As more states jump on the medical marijuana bandwagon, employers are faced with increasing questions about how these changes in the law affect drug testing policies. The conventional wisdom has been that medical marijuana use, like alcohol, may be lawful for personal use, but employers can still terminate employees who show up for work under the influence.
On June 15, employers received some guidance from Colorado, one of the early adopters of legal marijuana use. The Colorado Supreme Court affirmed the dismissal of a wrongful termination case filed by a quadriplegic who worked for Dish Network. The employee was paralyzed in a car crash and used medical marijuana as a pain medicine. He tested positive in a random drug test in 2010 and was terminated. He filed suit claiming that the discharge violated Colorado state law, which makes it illegal to terminate an employee for engaging in a “lawful activity” outside of work.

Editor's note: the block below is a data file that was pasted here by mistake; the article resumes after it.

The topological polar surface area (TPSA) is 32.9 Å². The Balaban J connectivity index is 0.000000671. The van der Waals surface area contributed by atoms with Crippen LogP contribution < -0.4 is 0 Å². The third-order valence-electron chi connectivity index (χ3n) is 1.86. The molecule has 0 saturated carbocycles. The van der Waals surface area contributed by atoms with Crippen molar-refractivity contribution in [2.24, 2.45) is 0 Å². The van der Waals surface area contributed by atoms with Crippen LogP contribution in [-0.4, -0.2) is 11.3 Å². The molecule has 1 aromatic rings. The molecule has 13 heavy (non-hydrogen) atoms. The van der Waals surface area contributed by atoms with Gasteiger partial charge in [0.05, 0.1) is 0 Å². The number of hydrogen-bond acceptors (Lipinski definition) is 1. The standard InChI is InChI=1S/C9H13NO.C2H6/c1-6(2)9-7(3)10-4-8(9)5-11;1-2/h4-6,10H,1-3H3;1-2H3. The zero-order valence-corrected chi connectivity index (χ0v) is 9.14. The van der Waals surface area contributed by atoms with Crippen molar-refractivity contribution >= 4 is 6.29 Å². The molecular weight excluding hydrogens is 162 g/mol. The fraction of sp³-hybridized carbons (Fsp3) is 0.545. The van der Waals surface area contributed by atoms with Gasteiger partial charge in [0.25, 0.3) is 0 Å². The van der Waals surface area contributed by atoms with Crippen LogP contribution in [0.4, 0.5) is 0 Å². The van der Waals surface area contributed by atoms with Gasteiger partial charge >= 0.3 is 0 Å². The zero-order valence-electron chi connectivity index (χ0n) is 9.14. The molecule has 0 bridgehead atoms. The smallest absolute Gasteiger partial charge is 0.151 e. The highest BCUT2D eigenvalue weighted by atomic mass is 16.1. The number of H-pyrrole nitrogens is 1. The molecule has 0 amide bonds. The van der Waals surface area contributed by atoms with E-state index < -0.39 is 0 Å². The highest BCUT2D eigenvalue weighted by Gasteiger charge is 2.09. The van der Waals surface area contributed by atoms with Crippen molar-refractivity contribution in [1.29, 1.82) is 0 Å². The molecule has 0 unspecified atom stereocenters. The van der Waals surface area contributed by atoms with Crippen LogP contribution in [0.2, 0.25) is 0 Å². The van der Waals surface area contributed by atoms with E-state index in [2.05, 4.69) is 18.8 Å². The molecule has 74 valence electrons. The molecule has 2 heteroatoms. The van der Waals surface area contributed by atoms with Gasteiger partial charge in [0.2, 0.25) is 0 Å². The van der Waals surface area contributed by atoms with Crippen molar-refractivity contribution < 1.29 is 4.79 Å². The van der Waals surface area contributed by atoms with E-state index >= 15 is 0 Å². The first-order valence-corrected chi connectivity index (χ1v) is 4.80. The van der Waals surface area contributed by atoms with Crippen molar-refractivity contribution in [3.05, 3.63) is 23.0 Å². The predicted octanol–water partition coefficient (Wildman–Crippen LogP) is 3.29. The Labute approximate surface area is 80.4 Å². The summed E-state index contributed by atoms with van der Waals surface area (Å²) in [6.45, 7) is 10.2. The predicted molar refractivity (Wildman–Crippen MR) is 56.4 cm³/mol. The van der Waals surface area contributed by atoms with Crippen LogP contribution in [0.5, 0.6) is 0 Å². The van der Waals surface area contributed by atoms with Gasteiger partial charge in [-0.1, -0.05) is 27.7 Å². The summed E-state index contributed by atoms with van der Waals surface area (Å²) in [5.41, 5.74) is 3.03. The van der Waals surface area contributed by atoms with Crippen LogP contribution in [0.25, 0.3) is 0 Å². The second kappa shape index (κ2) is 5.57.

The Colorado Supreme court noted that marijuana is still a controlled substance under federal law, therefore marijuana use is not a “lawful” action in an unrestricted sense. This rationale is troubling since there is a move afoot to change federal law to conform with the growing state court trend to allow marijuana. This holding suggests that if federal law was changed, the result would have been different, and the employee would have been protected from termination.
Our firm’s alert on the case can be found here, and this is an important read for all HR professionals in states where medical marijuana has been legalized.
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